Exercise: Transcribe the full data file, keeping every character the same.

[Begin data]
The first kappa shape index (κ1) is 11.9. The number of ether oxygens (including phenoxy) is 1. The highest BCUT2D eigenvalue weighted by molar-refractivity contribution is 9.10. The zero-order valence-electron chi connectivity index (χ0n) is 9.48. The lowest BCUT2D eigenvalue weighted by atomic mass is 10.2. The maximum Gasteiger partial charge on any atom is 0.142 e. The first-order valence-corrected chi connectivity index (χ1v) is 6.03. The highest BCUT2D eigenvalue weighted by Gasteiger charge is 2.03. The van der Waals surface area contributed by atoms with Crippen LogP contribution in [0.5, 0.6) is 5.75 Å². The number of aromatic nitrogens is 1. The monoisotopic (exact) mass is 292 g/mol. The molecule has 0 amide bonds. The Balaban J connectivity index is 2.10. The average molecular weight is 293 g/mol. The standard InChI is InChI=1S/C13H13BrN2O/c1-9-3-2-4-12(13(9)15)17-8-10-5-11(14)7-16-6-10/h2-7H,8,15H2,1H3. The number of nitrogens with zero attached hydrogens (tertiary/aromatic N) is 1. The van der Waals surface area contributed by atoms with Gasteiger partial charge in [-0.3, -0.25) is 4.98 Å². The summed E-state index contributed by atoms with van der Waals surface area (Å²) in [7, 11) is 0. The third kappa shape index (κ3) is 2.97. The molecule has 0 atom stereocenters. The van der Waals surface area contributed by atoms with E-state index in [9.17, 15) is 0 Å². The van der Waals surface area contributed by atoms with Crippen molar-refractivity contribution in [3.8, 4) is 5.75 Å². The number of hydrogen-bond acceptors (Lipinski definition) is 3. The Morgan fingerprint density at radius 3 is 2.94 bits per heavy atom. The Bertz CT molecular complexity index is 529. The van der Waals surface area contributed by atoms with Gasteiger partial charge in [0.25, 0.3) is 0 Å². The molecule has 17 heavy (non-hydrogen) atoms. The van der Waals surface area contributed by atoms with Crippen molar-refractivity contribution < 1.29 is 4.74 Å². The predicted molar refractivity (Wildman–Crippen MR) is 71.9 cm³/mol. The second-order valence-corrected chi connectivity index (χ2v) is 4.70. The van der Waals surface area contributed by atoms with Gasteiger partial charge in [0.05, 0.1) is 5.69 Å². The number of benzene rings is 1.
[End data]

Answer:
The first kappa shape index (κ1) is 11.9. The number of ether oxygens (including phenoxy) is 1. The highest BCUT2D eigenvalue weighted by molar-refractivity contribution is 9.10. The zero-order valence-electron chi connectivity index (χ0n) is 9.48. The lowest BCUT2D eigenvalue weighted by atomic mass is 10.2. The maximum Gasteiger partial charge on any atom is 0.142 e. The first-order valence-corrected chi connectivity index (χ1v) is 6.03. The highest BCUT2D eigenvalue weighted by Gasteiger charge is 2.03. The van der Waals surface area contributed by atoms with Crippen LogP contribution in [0.5, 0.6) is 5.75 Å². The number of aromatic nitrogens is 1. The monoisotopic (exact) mass is 292 g/mol. The molecule has 0 amide bonds. The Balaban J connectivity index is 2.10. The average molecular weight is 293 g/mol. The standard InChI is InChI=1S/C13H13BrN2O/c1-9-3-2-4-12(13(9)15)17-8-10-5-11(14)7-16-6-10/h2-7H,8,15H2,1H3. The number of nitrogens with zero attached hydrogens (tertiary/aromatic N) is 1. The van der Waals surface area contributed by atoms with Gasteiger partial charge in [-0.3, -0.25) is 4.98 Å². The summed E-state index contributed by atoms with van der Waals surface area (Å²) in [7, 11) is 0. The third kappa shape index (κ3) is 2.97. The molecule has 0 atom stereocenters. The van der Waals surface area contributed by atoms with E-state index in [9.17, 15) is 0 Å². The van der Waals surface area contributed by atoms with Crippen molar-refractivity contribution in [3.8, 4) is 5.75 Å². The number of hydrogen-bond acceptors (Lipinski definition) is 3. The Morgan fingerprint density at radius 3 is 2.94 bits per heavy atom. The Bertz CT molecular complexity index is 529. The van der Waals surface area contributed by atoms with Gasteiger partial charge in [0.25, 0.3) is 0 Å². The molecule has 17 heavy (non-hydrogen) atoms. The van der Waals surface area contributed by atoms with Crippen molar-refractivity contribution < 1.29 is 4.74 Å². The predicted molar refractivity (Wildman–Crippen MR) is 71.9 cm³/mol. The second-order valence-corrected chi connectivity index (χ2v) is 4.70. The van der Waals surface area contributed by atoms with Gasteiger partial charge in [0.05, 0.1) is 5.69 Å². The number of benzene rings is 1.